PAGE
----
...self care is never a selfish act- it is simply good stewardship of the only gift I have, the gift I was put on earth to offer to others. Anytime we can listen to true self and give it the care it requires, we do so not only for ourselves but for the many others whose lives we touch.

Parker J. Palmer, Let Your Life Speak

Wednesday, August 5, 2009

Be Where You're Not Needed

"The God who made the world and everything in it, he is Lord of heaven and earth, does not live in shrines made by human hands, nor is he served by human hands, as though he needed anything, since he himself gives to all mortals life and breath and all things." Acts 17: 24-25, NRSV

If we are in a profession that makes a business out of helping people, and clergy are prime suspects, then the reason our health and wholeness are at risk on a massive scale is because we have learned how to keep everything looking good even though we ourselves are EMPTY. Compassion fatigue? Not me! Go, go power ranger!

Appearances are valued in this culture of ours and churches only magnify the importance of looking good. You could call it an addiction -- driven to be needed and liked and wanted. It doesn't take long for us to develop a God complex, functioning as though our supply is unlimited, ignoring or denying our real needs for rest, renewal, and sanity. All the while telling others to rely on God's resources. Really!

But the rush of being needed and liked usually runs counter to being with God. It's just that God is the One who doesn't NEED anything. God will always be completely happy being God! Could that be the reason why we find it so hard listening to and breathing in the Holy Spirit? Because we are so filled with the toxin of being needed?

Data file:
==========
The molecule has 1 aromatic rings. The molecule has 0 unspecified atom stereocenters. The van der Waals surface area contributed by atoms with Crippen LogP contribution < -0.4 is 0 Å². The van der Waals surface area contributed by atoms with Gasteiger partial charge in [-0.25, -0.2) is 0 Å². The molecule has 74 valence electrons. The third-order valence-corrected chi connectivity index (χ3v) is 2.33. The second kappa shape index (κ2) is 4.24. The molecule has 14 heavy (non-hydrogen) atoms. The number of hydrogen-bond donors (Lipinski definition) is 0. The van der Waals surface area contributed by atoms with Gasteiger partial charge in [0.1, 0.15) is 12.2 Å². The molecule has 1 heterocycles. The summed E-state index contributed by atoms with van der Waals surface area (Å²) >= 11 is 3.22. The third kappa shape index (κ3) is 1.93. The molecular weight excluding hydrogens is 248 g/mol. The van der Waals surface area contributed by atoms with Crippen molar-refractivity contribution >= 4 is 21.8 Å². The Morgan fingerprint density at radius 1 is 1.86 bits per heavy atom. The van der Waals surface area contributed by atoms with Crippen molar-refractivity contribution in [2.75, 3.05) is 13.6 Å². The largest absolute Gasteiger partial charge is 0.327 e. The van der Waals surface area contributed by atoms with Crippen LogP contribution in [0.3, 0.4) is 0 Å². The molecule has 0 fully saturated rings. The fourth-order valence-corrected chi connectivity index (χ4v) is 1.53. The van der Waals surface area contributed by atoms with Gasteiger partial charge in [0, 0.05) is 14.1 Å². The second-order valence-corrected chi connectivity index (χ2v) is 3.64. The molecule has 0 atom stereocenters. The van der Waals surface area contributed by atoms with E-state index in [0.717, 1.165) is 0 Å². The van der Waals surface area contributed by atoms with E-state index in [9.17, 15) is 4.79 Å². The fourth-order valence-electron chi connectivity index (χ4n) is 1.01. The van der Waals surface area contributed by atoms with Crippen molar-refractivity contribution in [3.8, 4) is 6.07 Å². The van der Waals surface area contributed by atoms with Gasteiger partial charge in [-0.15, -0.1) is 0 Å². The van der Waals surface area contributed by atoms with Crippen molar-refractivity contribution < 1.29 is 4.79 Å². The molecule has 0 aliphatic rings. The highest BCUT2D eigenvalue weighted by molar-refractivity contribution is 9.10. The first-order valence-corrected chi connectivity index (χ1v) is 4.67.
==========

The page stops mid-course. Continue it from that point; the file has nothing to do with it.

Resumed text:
Awareness of our real need is the healthier posture from which to offer whatever we have to give. How freeing- and absolutely liberating- it is to be in this Presence that doesn't sap us, but offers life and love in fullness.

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Having been in ordained ministry in the UMC for 34 years, I've experienced the truth that although, clergy are frequently present for others, no one can offer what they don't have.That's why if you're a clergy person, you need someone who will listen to you. Not the random next closest person available, but rather someone like a spiritual director, a therapist, a peer who can be fully present to you. I hope the links and posts you find here will give you ideas, humor, hope and encouragement. Scott Endress

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